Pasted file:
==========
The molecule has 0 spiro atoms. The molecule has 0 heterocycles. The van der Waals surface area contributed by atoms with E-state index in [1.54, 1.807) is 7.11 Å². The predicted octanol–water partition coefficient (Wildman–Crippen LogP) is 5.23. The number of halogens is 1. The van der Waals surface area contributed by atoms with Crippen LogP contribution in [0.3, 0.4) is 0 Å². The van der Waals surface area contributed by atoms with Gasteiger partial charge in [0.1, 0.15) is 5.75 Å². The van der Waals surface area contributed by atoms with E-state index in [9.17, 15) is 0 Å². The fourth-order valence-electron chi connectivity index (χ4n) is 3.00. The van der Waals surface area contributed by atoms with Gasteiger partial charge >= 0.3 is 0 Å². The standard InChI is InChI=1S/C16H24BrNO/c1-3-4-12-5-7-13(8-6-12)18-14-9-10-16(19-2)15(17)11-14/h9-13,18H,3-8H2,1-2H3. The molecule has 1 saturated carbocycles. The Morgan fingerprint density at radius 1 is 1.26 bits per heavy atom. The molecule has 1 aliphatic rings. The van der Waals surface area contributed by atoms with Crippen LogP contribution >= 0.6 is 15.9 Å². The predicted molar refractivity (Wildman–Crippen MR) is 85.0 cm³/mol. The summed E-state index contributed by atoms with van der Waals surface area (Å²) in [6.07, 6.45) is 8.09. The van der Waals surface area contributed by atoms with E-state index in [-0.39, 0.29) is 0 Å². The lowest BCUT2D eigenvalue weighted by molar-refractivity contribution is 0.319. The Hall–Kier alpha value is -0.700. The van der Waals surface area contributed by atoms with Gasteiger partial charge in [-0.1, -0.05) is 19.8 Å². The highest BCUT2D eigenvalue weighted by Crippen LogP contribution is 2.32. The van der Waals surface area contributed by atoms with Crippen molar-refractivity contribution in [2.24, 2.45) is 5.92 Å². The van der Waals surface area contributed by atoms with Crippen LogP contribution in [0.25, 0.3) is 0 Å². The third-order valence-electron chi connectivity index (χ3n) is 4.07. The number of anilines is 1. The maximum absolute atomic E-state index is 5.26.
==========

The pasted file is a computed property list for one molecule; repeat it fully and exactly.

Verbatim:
The molecule has 0 spiro atoms. The molecule has 0 heterocycles. The van der Waals surface area contributed by atoms with E-state index in [1.54, 1.807) is 7.11 Å². The predicted octanol–water partition coefficient (Wildman–Crippen LogP) is 5.23. The number of halogens is 1. The van der Waals surface area contributed by atoms with Crippen LogP contribution in [0.3, 0.4) is 0 Å². The van der Waals surface area contributed by atoms with Gasteiger partial charge in [0.1, 0.15) is 5.75 Å². The van der Waals surface area contributed by atoms with E-state index in [9.17, 15) is 0 Å². The fourth-order valence-electron chi connectivity index (χ4n) is 3.00. The van der Waals surface area contributed by atoms with Gasteiger partial charge >= 0.3 is 0 Å². The standard InChI is InChI=1S/C16H24BrNO/c1-3-4-12-5-7-13(8-6-12)18-14-9-10-16(19-2)15(17)11-14/h9-13,18H,3-8H2,1-2H3. The molecule has 1 saturated carbocycles. The Morgan fingerprint density at radius 1 is 1.26 bits per heavy atom. The molecule has 1 aliphatic rings. The van der Waals surface area contributed by atoms with Crippen LogP contribution >= 0.6 is 15.9 Å². The predicted molar refractivity (Wildman–Crippen MR) is 85.0 cm³/mol. The summed E-state index contributed by atoms with van der Waals surface area (Å²) in [6.07, 6.45) is 8.09. The van der Waals surface area contributed by atoms with E-state index in [-0.39, 0.29) is 0 Å². The lowest BCUT2D eigenvalue weighted by molar-refractivity contribution is 0.319. The Hall–Kier alpha value is -0.700. The van der Waals surface area contributed by atoms with Gasteiger partial charge in [-0.1, -0.05) is 19.8 Å². The highest BCUT2D eigenvalue weighted by Crippen LogP contribution is 2.32. The van der Waals surface area contributed by atoms with Crippen molar-refractivity contribution in [2.24, 2.45) is 5.92 Å². The van der Waals surface area contributed by atoms with Crippen LogP contribution in [0.25, 0.3) is 0 Å². The third-order valence-electron chi connectivity index (χ3n) is 4.07. The number of anilines is 1. The maximum absolute atomic E-state index is 5.26.